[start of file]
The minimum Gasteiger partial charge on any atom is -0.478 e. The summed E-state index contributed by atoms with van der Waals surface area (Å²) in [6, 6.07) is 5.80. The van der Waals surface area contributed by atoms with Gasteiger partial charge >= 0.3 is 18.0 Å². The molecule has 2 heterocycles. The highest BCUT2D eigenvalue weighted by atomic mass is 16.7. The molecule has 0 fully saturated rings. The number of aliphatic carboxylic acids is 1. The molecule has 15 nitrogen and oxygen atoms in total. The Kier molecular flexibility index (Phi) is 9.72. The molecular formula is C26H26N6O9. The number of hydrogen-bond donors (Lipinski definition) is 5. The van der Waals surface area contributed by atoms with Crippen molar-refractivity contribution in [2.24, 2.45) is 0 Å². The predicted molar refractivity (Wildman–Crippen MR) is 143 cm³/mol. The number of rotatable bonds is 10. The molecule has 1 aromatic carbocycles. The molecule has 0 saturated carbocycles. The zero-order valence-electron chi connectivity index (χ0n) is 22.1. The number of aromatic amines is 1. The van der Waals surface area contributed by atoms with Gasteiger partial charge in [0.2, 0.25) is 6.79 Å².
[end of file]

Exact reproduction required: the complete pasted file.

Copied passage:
The minimum Gasteiger partial charge on any atom is -0.478 e. The summed E-state index contributed by atoms with van der Waals surface area (Å²) in [6, 6.07) is 5.80. The van der Waals surface area contributed by atoms with Gasteiger partial charge >= 0.3 is 18.0 Å². The molecule has 2 heterocycles. The highest BCUT2D eigenvalue weighted by atomic mass is 16.7. The molecule has 0 fully saturated rings. The number of aliphatic carboxylic acids is 1. The molecule has 15 nitrogen and oxygen atoms in total. The Kier molecular flexibility index (Phi) is 9.72. The molecular formula is C26H26N6O9. The number of hydrogen-bond donors (Lipinski definition) is 5. The van der Waals surface area contributed by atoms with Crippen molar-refractivity contribution in [2.24, 2.45) is 0 Å². The predicted molar refractivity (Wildman–Crippen MR) is 143 cm³/mol. The number of rotatable bonds is 10. The molecule has 1 aromatic carbocycles. The molecule has 0 saturated carbocycles. The zero-order valence-electron chi connectivity index (χ0n) is 22.1. The number of aromatic amines is 1. The van der Waals surface area contributed by atoms with Gasteiger partial charge in [0.2, 0.25) is 6.79 Å².